“Civil resistance doesn’t succeed because it melts the hearts of dictators and their secret police. It succeeds because it is more likely than armed struggle to attract a larger and more diverse base of participants and impose unsustainable costs on a regime.”
The brutal, last shah of Iran, Mohammad Reza Pahlavi, had no problem in the 1960s and 70s suppressing the opposition when it was centred on Islamist and Marxist-inspired guerrilla groups. But once large numbers of oil workers, bazaar merchants and students engaged in acts of collective non-violent resistance, including strikes, boycotts and protests the regime’s repressive apparatus became overstretched. The economy started to fall apart. Then the US, faced with the shah’s request for them to approve a bloody crackdown, made the decision to withdraw support even though he was considered to be a strategic ally. The Shah was forced to flee.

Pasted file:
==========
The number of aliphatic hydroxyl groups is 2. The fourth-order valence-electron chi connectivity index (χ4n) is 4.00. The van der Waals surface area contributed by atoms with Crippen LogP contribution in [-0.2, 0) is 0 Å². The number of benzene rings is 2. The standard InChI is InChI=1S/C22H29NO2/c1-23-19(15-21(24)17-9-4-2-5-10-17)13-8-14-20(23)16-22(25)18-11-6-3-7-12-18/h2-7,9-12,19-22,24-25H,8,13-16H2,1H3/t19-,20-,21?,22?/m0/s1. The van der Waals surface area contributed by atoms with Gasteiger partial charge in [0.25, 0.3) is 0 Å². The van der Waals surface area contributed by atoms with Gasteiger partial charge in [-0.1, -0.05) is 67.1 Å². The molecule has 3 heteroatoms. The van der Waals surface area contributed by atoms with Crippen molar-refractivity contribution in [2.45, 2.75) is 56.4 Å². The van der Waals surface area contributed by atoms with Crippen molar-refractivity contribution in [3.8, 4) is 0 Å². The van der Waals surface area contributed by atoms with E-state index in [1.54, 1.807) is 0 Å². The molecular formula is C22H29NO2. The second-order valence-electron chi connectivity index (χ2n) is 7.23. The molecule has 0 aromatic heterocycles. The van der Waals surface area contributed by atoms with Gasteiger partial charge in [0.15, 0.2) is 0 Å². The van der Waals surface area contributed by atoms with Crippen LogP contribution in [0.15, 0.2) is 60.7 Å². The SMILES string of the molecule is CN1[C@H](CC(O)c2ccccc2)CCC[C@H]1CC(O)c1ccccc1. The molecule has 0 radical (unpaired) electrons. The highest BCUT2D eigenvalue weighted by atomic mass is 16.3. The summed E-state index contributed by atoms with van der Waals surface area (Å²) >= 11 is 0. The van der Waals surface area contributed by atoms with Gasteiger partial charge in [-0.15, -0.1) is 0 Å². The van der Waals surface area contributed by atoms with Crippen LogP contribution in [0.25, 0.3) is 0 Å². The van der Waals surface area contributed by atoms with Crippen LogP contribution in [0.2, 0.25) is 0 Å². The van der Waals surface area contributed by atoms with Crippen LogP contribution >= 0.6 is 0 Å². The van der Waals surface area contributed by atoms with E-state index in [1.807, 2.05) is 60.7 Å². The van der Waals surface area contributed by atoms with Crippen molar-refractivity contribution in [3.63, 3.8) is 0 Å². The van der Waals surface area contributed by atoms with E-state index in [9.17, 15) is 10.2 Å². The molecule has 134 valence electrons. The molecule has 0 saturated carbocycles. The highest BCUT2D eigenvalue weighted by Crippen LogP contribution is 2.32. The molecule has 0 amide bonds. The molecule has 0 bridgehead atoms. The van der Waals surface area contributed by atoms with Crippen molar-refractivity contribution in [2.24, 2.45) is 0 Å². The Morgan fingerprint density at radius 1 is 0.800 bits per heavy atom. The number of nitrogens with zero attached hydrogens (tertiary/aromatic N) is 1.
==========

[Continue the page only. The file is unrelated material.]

The two most important non-violent movements of our era were the struggle of American blacks for their civil rights under the leadership of Martin Luther King and the rise of the shipyard workers in Poland against their communist government. It was the defining moment when communism was undermined in Eastern Europe and the Soviet Union.
In 1980, 16,000 workers went on strike at the Gdansk shipyard. This grabbed the headlines but in fact Polish labour groups had been quietly fomenting resistance for a decade. The trade union they formed, Solidarity, morphed into a widespread civil resistance movement, gradually undermining the government’s grip.